A few years ago, I worked for a marketing and consulting firm that hired me as a Director to build a big book of business.
Since it was a smaller firm, the cash compensation was on the lower end of the spectrum; however, they offered a competitive commission package and unlimited PTO.
I told my husband about the offer, and he said, “There’s no such thing as unlimited PTO, Laur. That means that you can’t get fired if you never come work.”
I said, “Why do you have to be like that?” (True story. Marriage. Good grief.)
Is it disloyal to make use of unlimited PTO?
I took the job. In my first year, I took 21 days of paid-time-off (including sick days). That’s roughly four weeks, which is equivalent to a director-level position in a big corporation. Pretty much standard stuff.
I took those days on demand and without apology because I’m a human resources lady by training, I know how this works, and those days are part of my total compensation package.
My colleagues didn’t enjoy nearly as many days off.
It wasn’t as if the culture didn’t encourage a fun and a vibrant personal life. It’s just that everybody felt busy and pressured to perform. When you’re in a fishbowl of high performers and tight deadlines, the benefit of unlimited paid-time-off feels disloyal.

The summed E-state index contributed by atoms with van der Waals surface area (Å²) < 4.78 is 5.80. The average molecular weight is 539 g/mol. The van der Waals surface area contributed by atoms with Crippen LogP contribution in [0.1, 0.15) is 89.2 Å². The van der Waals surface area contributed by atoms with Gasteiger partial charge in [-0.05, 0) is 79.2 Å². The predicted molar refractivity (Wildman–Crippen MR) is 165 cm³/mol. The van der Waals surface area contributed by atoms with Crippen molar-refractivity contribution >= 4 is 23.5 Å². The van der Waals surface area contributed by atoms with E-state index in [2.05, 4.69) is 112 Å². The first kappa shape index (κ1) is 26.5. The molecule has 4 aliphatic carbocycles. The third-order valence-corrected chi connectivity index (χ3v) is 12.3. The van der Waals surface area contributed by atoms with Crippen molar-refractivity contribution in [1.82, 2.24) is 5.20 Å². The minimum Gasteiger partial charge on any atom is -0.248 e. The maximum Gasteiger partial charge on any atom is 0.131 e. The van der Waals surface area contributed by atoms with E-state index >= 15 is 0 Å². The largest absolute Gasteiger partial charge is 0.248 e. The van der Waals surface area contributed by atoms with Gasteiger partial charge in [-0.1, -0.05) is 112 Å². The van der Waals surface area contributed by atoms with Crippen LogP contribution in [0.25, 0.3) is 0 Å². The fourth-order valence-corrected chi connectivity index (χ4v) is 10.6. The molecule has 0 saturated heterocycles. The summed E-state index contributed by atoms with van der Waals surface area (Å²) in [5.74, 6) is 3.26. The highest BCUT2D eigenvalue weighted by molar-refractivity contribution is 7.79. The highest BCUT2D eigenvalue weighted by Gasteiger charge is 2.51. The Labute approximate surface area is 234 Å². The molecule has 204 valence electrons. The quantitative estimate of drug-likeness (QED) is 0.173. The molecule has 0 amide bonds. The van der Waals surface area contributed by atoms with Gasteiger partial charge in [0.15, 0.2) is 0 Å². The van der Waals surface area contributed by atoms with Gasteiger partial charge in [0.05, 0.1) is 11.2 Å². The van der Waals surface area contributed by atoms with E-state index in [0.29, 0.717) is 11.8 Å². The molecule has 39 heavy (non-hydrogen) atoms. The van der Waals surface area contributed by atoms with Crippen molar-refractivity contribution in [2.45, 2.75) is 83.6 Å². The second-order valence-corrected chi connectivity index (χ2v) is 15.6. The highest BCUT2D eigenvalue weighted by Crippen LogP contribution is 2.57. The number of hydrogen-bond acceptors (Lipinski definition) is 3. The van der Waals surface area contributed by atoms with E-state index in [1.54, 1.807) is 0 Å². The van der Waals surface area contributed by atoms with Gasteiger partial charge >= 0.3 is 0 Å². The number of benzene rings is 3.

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What does your company know about Employee Experience?
I am a big believer in results-based performance and development plans. Set goals. Measure outcomes. Do good work and get rewarded. Fail to do your job and get fired. I would also add that you should consider implementing a PTO that requires each employee to take a minimum number of days off.
“You must take X number of days, each year, or be held accountable.”
It doesn’t need to be a lie
And leaders should fight against my cynical mindset that unlimited PTO is a lie.
It doesn’t have to be a lie if executives, founders and supervisors adopt a more progressive mindset and model good behaviors, too.
This was originally published on the Laurie Ruettimann blog.